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Phyo Kyaw Synoptic Learning and Assessment: An Experience Report.

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Presentation on theme: "Phyo Kyaw Synoptic Learning and Assessment: An Experience Report."— Presentation transcript:

1 Phyo Kyaw Synoptic Learning and Assessment: An Experience Report

2 Synoptic Assessments

3 Outcomes Students were more confident on applying the concepts and methods of one subject area to others –70% of 60 students Students gained a wider perspective of how they view different subject areas Students had the opportunity to work with a scenario similar to real-life projects. Increased staff workload Increased students workload Summative vs. formative assessments

4 Improvements for Year two Need to introduce synoptic learning as well as assessment:- Synoptic Learning and assessment Mapping Synoptic Assessment modules Assignment wording Timetable of the modules and assessments Assignment Integration

5 General guidelines Synoptic learning and assessment rather than synoptic assessment Synoptic assessment should only be applied when it clearly benefits students learning Staff collaboration Apply Synoptic assessment to modules at introductory levels Careful planning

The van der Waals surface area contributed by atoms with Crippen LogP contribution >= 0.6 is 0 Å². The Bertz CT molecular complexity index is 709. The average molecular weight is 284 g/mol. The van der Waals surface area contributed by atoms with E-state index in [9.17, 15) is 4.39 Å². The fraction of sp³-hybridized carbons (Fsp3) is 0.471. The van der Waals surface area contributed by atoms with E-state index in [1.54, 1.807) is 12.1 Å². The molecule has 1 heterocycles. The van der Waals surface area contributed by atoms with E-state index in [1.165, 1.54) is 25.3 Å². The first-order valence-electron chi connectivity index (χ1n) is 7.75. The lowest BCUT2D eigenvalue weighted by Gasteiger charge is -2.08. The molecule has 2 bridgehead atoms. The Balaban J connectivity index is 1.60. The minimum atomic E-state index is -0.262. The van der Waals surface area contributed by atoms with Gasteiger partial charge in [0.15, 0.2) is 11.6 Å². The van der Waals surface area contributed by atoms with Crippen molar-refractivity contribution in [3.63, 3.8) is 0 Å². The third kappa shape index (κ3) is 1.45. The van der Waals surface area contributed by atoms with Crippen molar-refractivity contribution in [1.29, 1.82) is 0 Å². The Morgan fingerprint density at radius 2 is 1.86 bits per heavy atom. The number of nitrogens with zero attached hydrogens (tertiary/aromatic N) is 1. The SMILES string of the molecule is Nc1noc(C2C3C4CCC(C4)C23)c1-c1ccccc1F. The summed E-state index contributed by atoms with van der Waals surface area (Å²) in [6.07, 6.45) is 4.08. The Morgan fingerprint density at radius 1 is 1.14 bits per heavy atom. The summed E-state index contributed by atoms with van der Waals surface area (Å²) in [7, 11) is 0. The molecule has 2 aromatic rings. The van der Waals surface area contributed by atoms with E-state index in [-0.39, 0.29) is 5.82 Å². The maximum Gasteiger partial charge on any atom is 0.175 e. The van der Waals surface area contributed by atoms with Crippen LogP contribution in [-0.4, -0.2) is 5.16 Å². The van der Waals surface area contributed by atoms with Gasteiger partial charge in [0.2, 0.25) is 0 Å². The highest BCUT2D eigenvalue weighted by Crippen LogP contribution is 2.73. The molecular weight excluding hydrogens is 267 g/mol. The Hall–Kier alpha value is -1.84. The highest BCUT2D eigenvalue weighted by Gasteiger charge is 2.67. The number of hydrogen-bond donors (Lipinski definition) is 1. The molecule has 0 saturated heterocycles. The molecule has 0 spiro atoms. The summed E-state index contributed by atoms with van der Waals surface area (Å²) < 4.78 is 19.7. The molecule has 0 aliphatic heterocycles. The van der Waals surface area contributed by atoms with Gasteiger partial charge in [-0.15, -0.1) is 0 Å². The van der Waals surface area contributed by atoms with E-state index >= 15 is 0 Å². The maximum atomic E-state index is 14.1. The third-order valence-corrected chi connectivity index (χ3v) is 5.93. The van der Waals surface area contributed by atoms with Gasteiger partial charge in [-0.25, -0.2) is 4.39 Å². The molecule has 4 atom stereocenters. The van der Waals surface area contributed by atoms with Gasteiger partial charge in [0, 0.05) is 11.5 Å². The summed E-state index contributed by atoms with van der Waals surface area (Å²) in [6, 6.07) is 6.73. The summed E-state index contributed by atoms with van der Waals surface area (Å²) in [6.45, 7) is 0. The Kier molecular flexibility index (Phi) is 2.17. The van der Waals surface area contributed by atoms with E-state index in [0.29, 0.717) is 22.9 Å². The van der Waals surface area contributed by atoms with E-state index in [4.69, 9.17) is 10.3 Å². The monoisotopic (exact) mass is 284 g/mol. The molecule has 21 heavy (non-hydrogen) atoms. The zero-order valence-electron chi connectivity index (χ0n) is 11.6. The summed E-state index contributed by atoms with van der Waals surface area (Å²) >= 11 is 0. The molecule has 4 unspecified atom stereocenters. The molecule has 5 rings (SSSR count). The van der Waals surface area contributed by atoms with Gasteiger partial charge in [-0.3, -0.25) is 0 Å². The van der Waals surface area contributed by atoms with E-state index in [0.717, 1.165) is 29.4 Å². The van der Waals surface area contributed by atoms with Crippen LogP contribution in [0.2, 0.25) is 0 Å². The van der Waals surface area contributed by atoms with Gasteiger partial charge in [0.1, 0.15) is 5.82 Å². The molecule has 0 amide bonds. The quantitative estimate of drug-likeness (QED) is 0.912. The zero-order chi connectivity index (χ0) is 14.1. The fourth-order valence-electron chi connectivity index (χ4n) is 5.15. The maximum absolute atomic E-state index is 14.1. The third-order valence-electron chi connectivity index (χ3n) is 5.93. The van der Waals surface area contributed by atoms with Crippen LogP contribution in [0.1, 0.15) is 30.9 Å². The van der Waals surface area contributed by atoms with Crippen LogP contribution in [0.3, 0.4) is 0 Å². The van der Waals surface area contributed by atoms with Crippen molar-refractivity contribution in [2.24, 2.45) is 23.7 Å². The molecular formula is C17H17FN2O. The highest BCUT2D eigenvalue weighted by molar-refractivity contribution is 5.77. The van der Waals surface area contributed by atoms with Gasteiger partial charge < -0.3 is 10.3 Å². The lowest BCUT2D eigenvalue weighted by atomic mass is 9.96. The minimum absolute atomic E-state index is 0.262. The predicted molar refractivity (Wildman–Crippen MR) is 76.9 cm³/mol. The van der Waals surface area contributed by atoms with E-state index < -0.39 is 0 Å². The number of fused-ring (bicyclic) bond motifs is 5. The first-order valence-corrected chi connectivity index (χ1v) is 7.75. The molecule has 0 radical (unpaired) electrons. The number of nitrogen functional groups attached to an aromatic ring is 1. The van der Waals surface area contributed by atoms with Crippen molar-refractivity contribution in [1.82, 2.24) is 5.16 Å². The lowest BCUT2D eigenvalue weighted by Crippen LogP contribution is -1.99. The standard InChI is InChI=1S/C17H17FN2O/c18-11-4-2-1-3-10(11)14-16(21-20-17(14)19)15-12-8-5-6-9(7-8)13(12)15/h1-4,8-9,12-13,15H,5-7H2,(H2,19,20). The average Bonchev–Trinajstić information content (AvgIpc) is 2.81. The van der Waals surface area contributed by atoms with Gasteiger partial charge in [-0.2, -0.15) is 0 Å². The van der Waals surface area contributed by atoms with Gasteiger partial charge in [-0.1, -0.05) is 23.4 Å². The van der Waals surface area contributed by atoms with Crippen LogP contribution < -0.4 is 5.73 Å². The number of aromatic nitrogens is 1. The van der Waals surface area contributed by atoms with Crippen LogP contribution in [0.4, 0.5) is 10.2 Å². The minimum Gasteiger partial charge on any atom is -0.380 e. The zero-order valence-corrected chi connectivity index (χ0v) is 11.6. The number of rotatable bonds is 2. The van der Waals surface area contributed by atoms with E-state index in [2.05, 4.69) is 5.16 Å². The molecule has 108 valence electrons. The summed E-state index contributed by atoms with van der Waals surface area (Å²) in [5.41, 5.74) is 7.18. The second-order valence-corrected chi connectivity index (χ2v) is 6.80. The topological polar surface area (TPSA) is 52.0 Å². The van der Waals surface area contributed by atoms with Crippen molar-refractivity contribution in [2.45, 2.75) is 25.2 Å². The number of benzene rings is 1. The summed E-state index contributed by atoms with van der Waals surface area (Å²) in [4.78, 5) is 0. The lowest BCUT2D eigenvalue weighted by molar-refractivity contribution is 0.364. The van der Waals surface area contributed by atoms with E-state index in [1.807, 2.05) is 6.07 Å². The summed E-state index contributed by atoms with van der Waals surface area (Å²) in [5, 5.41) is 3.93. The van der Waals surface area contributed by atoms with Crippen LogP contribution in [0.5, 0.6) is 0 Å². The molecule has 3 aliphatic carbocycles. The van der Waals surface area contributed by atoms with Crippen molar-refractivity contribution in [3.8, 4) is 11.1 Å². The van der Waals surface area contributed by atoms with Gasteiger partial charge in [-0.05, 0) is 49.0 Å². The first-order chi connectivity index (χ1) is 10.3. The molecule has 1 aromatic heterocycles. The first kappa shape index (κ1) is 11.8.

6 Achieving synoptic assessment How to adapt the existing assessment structure? Top-down –The curriculum can be tailored towards SA Bottom-up –An opportunistic and informal, where assessments of different modules can be integrated depending on the nature of the subject area and resources available. Level of integration –The rules for synoptic assessment Types of assessment –External or internal

7 Background Synoptic Assessment – Pulls together independent assessments from a number of modules into a single assessment. Initially to address the:- –lack of coherence in a students understanding of a subject or the connections between elements of the subject. (Dearing 1996) Patrick has identified:- –range or breath, applying knowledge and understanding, use ideas and skills (Patrick 2005) Applied broadly in GCSE and A-Level –Essay, research or enquiry, case studies or experimental work Not so much in Higher Education

8 Aims To promote active learning by allowing students to learn that a solution for the problem statement for one assessment requires the knowledge and experience of the subject areas from different modules To reduce the overall students workload by combining one or more assessment exercises To make assessments more significant and broaden the students understanding To promote staff collaboration and integration across subject areas.

9 Conclusion Based on findings A set of generic guidelines were produced More evaluation is needed Future plans Measurements on Students attainment Top-down approach More quantitative results Construct explicit guidance on the objectives of subject specific content. Skills, concepts, methods, applications and themes

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